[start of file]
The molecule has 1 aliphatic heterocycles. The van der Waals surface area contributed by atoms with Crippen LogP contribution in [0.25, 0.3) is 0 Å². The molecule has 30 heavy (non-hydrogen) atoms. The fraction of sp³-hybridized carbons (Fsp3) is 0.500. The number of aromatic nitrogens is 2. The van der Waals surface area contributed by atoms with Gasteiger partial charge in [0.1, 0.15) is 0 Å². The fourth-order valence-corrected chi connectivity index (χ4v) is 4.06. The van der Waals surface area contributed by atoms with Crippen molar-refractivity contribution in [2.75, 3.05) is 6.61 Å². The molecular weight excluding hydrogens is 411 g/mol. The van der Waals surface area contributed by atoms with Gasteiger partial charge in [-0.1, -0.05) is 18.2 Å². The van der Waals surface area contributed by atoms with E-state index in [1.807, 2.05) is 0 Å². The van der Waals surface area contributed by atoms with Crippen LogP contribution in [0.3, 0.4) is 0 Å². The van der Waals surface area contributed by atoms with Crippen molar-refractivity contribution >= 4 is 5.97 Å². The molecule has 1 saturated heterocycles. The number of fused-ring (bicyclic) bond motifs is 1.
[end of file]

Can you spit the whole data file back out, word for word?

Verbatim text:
The molecule has 1 aliphatic heterocycles. The van der Waals surface area contributed by atoms with Crippen LogP contribution in [0.25, 0.3) is 0 Å². The molecule has 30 heavy (non-hydrogen) atoms. The fraction of sp³-hybridized carbons (Fsp3) is 0.500. The number of aromatic nitrogens is 2. The van der Waals surface area contributed by atoms with Gasteiger partial charge in [0.1, 0.15) is 0 Å². The fourth-order valence-corrected chi connectivity index (χ4v) is 4.06. The van der Waals surface area contributed by atoms with Crippen molar-refractivity contribution in [2.75, 3.05) is 6.61 Å². The molecular weight excluding hydrogens is 411 g/mol. The van der Waals surface area contributed by atoms with Gasteiger partial charge in [-0.1, -0.05) is 18.2 Å². The van der Waals surface area contributed by atoms with E-state index in [1.807, 2.05) is 0 Å². The van der Waals surface area contributed by atoms with Crippen LogP contribution in [0.3, 0.4) is 0 Å². The van der Waals surface area contributed by atoms with Crippen molar-refractivity contribution >= 4 is 5.97 Å². The molecule has 1 saturated heterocycles. The number of fused-ring (bicyclic) bond motifs is 1.